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How do we all feel about David Cameron’s latest bid to have a Middle Eastern crusade?
He has always wanted one, and no doubt he wants to bury the spectre of last year’s aborted attempt to attack Syria – when Labour leader Ed Miliband did the impossible and, from opposition, stopped the government from having its way.
But exorcising that demon would require Miliband to oppose an attack on IS and this seems unlikely because the cause appears to be just.
Not only has Iraq appealed to the UK for help to contain the threat of Islamic State, but we have proof – from IS itself – that it is killing British citizens.
The Guardian has reported a cautious response from Miliband in line with the wishes of the Labour Party conference, which called for a UN security council resolution before the UK commits to any conflict. But the BBC is reporting that Miliband has confirmed his support for an alliance of nations – including Arab states – against IS, saying that the UK should not “opt out”.
Back in the Victorian era, when a British citizen was threatened in Greece, Lord Palmerston famously sent a gunboat and blockaded Athens. Cameron – who has been working hard to resurrect the 19th century – would be showing weakness if he did not seek similar retribution.
And the last thing he needs to show IS is weakness.
It would be seen as an invitation to launch further attacks against the UK – possibly even on our own soil.
Parliament will be recalled to discuss the matter at 10.30am tomorrow, with a vote at around 5.30pm. The result, it seems, is a foregone conclusion.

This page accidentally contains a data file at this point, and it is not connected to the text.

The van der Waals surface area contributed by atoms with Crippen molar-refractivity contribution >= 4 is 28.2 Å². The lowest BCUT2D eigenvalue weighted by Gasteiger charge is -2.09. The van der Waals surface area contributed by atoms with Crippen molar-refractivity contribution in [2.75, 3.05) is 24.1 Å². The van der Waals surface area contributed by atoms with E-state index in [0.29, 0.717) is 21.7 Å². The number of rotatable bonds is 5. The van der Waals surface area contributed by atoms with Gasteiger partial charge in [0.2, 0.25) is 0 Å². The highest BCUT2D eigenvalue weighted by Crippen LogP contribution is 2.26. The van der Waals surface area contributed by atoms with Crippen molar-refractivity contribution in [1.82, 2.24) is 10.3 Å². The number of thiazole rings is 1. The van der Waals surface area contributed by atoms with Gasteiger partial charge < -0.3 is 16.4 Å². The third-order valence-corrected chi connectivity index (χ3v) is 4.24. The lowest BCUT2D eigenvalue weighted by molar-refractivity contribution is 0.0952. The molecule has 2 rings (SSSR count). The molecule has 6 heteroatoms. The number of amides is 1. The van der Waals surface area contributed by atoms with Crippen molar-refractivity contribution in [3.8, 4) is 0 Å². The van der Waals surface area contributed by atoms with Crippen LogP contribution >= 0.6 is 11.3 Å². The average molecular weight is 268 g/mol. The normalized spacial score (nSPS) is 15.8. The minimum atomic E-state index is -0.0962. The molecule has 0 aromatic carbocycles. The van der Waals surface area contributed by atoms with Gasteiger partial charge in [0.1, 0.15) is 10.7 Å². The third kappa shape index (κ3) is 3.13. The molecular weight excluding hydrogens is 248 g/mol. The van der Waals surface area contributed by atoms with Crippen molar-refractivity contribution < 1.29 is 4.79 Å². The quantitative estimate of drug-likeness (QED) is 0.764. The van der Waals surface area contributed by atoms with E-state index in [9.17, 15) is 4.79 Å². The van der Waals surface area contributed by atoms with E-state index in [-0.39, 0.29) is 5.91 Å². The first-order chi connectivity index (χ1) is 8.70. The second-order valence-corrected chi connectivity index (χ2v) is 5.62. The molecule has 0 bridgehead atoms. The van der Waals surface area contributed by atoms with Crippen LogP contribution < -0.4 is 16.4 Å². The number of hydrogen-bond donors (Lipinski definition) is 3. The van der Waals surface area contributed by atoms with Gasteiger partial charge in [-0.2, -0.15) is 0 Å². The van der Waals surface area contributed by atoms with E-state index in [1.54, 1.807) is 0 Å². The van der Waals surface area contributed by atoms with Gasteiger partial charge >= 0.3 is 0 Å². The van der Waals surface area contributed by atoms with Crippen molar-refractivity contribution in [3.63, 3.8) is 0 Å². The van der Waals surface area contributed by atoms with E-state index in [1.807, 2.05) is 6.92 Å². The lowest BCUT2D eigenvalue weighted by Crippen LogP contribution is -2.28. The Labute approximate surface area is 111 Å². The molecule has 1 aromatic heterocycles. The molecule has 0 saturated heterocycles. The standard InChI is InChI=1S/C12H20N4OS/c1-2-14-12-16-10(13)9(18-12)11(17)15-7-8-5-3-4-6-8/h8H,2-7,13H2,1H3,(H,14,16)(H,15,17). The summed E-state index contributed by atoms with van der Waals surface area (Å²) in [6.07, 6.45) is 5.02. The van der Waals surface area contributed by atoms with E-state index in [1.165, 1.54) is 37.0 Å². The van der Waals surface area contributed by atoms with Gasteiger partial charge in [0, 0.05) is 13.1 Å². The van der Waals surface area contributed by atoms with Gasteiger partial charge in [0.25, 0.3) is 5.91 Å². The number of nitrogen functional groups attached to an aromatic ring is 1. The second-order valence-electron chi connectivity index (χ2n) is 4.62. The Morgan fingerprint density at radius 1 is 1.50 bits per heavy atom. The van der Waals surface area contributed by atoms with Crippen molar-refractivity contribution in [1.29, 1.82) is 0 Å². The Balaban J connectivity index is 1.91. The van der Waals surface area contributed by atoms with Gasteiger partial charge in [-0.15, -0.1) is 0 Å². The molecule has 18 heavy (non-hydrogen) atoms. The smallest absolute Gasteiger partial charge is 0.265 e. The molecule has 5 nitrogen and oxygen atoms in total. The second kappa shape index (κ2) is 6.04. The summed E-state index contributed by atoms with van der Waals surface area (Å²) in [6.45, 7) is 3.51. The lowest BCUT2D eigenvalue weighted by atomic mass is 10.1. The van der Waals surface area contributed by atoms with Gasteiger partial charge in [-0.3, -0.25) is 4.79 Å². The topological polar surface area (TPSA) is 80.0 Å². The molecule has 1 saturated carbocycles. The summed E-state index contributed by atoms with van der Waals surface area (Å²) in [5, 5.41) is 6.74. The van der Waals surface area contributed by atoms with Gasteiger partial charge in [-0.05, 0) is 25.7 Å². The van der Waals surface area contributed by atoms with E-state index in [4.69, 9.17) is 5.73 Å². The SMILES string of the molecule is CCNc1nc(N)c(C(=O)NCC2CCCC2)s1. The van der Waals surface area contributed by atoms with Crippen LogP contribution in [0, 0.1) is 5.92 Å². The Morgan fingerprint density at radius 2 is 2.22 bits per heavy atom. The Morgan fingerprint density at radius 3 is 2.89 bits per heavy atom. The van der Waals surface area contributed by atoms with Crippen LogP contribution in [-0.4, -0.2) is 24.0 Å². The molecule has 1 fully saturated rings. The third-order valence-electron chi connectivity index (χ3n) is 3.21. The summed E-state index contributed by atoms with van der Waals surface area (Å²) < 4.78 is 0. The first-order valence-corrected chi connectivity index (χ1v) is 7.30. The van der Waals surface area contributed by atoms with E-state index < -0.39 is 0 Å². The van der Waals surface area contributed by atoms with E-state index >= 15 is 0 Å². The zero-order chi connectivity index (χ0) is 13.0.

At the top of this article, readers are asked how they feel about David Cameron’s latest bid to have a crusade in the Middle East. Some readers might find that a churlish way of describing the matter, as the cause does seem just.
But Cameron’s motives are always questionable. He wants a war that will win an election for him, just as the Falklands War won a second term for Margaret Thatcher.
His problem is, he’s not as intelligent as Mrs T. She, it has been claimed, led Argentina to believe that the UK was weaker than was actually the case, in order to provoke that country into a fight it could not win. This narrative claims that she planned the whole thing.
Cameron has planned nothing. He is in the hands of circumstance and could just as easily become the victim as the victor.
And the British public is tired of endless foreign adventures that cost a fortune and bring no benefit back here.
Those are the facts of the matter – as far as it is possible to interpret them at this time.
What do you think?
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